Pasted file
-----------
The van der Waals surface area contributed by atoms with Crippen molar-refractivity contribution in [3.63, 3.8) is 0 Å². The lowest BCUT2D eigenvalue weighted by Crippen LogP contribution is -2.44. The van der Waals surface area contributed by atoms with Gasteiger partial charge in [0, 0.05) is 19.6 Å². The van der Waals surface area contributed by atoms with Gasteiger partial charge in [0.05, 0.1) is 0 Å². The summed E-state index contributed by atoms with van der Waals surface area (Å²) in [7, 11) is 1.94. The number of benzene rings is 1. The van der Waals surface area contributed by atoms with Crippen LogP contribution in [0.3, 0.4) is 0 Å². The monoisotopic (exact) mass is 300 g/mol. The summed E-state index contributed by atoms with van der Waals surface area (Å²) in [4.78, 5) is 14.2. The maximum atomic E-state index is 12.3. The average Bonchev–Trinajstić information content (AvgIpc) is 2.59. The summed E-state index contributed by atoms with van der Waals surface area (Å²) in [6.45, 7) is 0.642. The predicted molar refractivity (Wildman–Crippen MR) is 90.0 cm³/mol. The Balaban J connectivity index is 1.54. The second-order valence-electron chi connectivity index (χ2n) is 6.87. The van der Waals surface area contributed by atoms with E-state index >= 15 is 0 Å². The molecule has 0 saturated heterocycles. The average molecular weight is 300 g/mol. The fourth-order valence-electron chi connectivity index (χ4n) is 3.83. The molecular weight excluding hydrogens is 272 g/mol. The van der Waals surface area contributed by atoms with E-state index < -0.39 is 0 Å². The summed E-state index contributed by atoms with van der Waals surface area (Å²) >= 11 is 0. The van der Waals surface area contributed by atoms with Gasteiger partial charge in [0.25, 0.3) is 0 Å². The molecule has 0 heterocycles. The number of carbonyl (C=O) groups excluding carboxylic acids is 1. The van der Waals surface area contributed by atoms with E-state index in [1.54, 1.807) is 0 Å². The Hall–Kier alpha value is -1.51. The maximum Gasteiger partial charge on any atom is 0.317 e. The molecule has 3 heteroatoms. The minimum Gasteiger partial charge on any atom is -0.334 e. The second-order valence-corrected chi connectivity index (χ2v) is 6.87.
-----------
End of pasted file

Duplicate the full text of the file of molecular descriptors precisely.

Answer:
The van der Waals surface area contributed by atoms with Crippen molar-refractivity contribution in [3.63, 3.8) is 0 Å². The lowest BCUT2D eigenvalue weighted by Crippen LogP contribution is -2.44. The van der Waals surface area contributed by atoms with Gasteiger partial charge in [0, 0.05) is 19.6 Å². The van der Waals surface area contributed by atoms with Gasteiger partial charge in [0.05, 0.1) is 0 Å². The summed E-state index contributed by atoms with van der Waals surface area (Å²) in [7, 11) is 1.94. The number of benzene rings is 1. The van der Waals surface area contributed by atoms with Crippen LogP contribution in [0.3, 0.4) is 0 Å². The monoisotopic (exact) mass is 300 g/mol. The summed E-state index contributed by atoms with van der Waals surface area (Å²) in [4.78, 5) is 14.2. The maximum atomic E-state index is 12.3. The average Bonchev–Trinajstić information content (AvgIpc) is 2.59. The summed E-state index contributed by atoms with van der Waals surface area (Å²) in [6.45, 7) is 0.642. The predicted molar refractivity (Wildman–Crippen MR) is 90.0 cm³/mol. The Balaban J connectivity index is 1.54. The second-order valence-electron chi connectivity index (χ2n) is 6.87. The van der Waals surface area contributed by atoms with E-state index >= 15 is 0 Å². The molecule has 0 saturated heterocycles. The average molecular weight is 300 g/mol. The fourth-order valence-electron chi connectivity index (χ4n) is 3.83. The molecular weight excluding hydrogens is 272 g/mol. The van der Waals surface area contributed by atoms with E-state index < -0.39 is 0 Å². The summed E-state index contributed by atoms with van der Waals surface area (Å²) >= 11 is 0. The van der Waals surface area contributed by atoms with Gasteiger partial charge in [0.25, 0.3) is 0 Å². The molecule has 0 heterocycles. The number of carbonyl (C=O) groups excluding carboxylic acids is 1. The van der Waals surface area contributed by atoms with E-state index in [1.54, 1.807) is 0 Å². The Hall–Kier alpha value is -1.51. The maximum Gasteiger partial charge on any atom is 0.317 e. The molecule has 3 heteroatoms. The minimum Gasteiger partial charge on any atom is -0.334 e. The second-order valence-corrected chi connectivity index (χ2v) is 6.87.